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How far behind the tech curve is health care?

The recession and the Obama Stimulus have made all this newsworthy, in a general sense, but somewhere amid the ballyhoo it needs to be understood that these are old dogs doing old tricks.
Written by Dana Blankenhorn, Inactive

Decades.

It's easier to see from just a glimpse at the annual HIMSS show, now taking place in Chicago.

It's a who's who of who was. Companies like Wyse Technology, marginalized years ago in the general market, have big booths at this show, and are very viable players.

Or consider the relationship between Dell and Perot Systems, the latter another HIMSS regular. Dell is hoping Perot can get it a taste of all that stimulus money, but understand that it's Perot that is the lead dog here, Dell the follower.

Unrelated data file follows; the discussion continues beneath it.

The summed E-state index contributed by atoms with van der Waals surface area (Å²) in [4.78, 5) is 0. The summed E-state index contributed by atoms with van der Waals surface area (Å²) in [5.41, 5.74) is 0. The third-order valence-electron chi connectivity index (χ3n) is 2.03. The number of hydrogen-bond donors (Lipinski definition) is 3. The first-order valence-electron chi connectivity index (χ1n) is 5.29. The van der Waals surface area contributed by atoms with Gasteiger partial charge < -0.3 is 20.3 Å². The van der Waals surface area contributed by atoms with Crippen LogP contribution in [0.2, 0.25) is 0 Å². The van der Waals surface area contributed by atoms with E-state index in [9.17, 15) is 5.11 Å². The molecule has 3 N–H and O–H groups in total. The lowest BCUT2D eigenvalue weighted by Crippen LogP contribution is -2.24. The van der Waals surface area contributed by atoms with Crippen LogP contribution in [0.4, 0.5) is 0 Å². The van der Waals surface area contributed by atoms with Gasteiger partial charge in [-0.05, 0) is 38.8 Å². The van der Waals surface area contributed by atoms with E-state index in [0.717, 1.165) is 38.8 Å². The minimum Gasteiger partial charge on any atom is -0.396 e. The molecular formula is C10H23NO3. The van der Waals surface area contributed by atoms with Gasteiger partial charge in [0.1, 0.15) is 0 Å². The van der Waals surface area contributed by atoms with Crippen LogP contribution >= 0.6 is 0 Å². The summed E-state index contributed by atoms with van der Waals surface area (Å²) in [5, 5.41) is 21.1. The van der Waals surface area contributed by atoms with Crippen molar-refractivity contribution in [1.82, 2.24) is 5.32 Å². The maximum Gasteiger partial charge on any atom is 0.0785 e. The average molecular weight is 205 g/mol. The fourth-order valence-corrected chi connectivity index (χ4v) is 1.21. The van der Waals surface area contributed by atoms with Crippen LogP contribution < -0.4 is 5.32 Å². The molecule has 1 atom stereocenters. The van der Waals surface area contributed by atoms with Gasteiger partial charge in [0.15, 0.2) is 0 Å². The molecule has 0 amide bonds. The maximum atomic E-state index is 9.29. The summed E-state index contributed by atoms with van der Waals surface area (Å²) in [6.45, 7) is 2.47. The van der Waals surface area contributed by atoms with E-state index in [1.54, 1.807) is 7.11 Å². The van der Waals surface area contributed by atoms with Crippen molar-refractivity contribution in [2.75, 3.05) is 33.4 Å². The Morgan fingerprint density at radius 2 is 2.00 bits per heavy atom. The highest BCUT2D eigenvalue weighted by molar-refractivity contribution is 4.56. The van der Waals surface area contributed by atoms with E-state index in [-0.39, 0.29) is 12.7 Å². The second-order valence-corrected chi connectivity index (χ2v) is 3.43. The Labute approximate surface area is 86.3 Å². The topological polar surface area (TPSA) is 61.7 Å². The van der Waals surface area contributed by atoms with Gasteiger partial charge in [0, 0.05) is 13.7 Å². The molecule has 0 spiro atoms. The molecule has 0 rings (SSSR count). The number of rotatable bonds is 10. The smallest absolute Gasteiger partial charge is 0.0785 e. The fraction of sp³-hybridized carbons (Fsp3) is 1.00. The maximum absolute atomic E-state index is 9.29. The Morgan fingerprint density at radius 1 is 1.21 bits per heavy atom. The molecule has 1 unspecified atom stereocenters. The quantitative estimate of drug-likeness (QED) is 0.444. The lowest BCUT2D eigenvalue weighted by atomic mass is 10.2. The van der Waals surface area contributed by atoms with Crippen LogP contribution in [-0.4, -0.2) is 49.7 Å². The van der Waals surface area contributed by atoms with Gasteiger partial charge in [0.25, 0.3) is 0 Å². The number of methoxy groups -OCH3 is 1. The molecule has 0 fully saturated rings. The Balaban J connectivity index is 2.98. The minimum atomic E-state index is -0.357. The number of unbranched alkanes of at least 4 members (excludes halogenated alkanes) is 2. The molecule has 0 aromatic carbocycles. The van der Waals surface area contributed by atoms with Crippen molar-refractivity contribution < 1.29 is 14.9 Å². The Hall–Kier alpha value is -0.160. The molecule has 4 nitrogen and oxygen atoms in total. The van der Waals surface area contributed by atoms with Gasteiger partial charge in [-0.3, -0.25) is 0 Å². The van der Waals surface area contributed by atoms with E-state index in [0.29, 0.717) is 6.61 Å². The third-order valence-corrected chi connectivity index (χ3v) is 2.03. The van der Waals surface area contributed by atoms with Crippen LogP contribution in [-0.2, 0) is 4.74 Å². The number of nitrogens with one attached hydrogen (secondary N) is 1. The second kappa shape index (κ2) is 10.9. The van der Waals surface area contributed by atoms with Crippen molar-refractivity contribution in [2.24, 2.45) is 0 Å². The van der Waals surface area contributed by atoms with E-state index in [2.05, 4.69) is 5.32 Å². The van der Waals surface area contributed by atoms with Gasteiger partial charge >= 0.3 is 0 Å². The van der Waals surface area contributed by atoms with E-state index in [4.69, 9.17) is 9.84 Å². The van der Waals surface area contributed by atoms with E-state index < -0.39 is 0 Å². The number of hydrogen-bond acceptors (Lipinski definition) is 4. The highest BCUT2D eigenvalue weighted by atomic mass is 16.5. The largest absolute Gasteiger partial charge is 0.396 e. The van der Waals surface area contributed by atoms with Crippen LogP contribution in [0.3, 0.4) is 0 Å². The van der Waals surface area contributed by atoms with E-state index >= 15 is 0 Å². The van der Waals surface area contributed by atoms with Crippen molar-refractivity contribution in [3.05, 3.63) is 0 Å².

General Electric is far from a mainline technology supplier, but GE Healthcare is a major force at HIMSS, and thus it is making headlines this week:

Technically this last is not a difficult deal, no more difficult than running an RSS feed. But the press release has enough buzzwords, brand names, and breathless self-congratulation for a Moon Shot.

The recession and the Obama Stimulus have made all this newsworthy, in a general sense, but somewhere amid the ballyhoo it needs to be understood that these are old dogs doing old tricks.

The big differences lie in how critical the information being moved about is, and thus how many regulatory hurdles must be cleared to get anything done.

The question is how many hurdles can we afford to clear out of the way to get the benefits of an up-to-date medical computing infrastructure.

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